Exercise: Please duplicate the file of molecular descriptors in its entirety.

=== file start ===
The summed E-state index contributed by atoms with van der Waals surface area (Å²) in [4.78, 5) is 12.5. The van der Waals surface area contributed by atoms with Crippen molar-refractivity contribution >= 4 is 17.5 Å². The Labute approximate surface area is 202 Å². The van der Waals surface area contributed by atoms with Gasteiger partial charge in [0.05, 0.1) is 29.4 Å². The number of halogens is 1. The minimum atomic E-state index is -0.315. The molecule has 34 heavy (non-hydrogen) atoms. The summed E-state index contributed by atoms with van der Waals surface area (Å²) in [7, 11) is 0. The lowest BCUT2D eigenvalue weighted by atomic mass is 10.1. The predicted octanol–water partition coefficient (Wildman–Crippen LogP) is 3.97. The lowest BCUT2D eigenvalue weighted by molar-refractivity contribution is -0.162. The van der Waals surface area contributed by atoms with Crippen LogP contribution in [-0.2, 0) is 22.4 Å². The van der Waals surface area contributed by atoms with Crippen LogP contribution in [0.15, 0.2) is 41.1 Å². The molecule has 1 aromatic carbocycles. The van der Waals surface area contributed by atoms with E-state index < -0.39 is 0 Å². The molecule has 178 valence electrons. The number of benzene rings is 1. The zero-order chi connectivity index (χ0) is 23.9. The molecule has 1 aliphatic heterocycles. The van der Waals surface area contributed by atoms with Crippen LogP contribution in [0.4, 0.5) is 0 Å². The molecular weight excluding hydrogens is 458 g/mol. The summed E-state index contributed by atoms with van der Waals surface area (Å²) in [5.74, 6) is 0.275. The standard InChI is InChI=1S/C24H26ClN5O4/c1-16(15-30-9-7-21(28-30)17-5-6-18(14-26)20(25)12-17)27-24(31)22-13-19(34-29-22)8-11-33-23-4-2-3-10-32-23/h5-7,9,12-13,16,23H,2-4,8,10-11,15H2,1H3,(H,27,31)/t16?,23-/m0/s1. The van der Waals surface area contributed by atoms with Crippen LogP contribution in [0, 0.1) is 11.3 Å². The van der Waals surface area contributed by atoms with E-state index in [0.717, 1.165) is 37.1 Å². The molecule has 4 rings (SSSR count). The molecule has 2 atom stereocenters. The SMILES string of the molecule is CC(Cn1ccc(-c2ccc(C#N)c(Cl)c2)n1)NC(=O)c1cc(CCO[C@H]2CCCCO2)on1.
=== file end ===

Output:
The summed E-state index contributed by atoms with van der Waals surface area (Å²) in [4.78, 5) is 12.5. The van der Waals surface area contributed by atoms with Crippen molar-refractivity contribution >= 4 is 17.5 Å². The Labute approximate surface area is 202 Å². The van der Waals surface area contributed by atoms with Gasteiger partial charge in [0.05, 0.1) is 29.4 Å². The number of halogens is 1. The minimum atomic E-state index is -0.315. The molecule has 34 heavy (non-hydrogen) atoms. The summed E-state index contributed by atoms with van der Waals surface area (Å²) in [7, 11) is 0. The lowest BCUT2D eigenvalue weighted by atomic mass is 10.1. The predicted octanol–water partition coefficient (Wildman–Crippen LogP) is 3.97. The lowest BCUT2D eigenvalue weighted by molar-refractivity contribution is -0.162. The van der Waals surface area contributed by atoms with Crippen LogP contribution in [-0.2, 0) is 22.4 Å². The van der Waals surface area contributed by atoms with Crippen LogP contribution in [0.15, 0.2) is 41.1 Å². The molecule has 1 aromatic carbocycles. The van der Waals surface area contributed by atoms with E-state index < -0.39 is 0 Å². The molecule has 178 valence electrons. The number of benzene rings is 1. The zero-order chi connectivity index (χ0) is 23.9. The molecule has 1 aliphatic heterocycles. The van der Waals surface area contributed by atoms with Crippen LogP contribution in [0.4, 0.5) is 0 Å². The molecular weight excluding hydrogens is 458 g/mol. The summed E-state index contributed by atoms with van der Waals surface area (Å²) in [5.74, 6) is 0.275. The standard InChI is InChI=1S/C24H26ClN5O4/c1-16(15-30-9-7-21(28-30)17-5-6-18(14-26)20(25)12-17)27-24(31)22-13-19(34-29-22)8-11-33-23-4-2-3-10-32-23/h5-7,9,12-13,16,23H,2-4,8,10-11,15H2,1H3,(H,27,31)/t16?,23-/m0/s1. The van der Waals surface area contributed by atoms with Crippen LogP contribution in [0, 0.1) is 11.3 Å². The van der Waals surface area contributed by atoms with E-state index in [0.717, 1.165) is 37.1 Å². The molecule has 4 rings (SSSR count). The molecule has 2 atom stereocenters. The SMILES string of the molecule is CC(Cn1ccc(-c2ccc(C#N)c(Cl)c2)n1)NC(=O)c1cc(CCO[C@H]2CCCCO2)on1.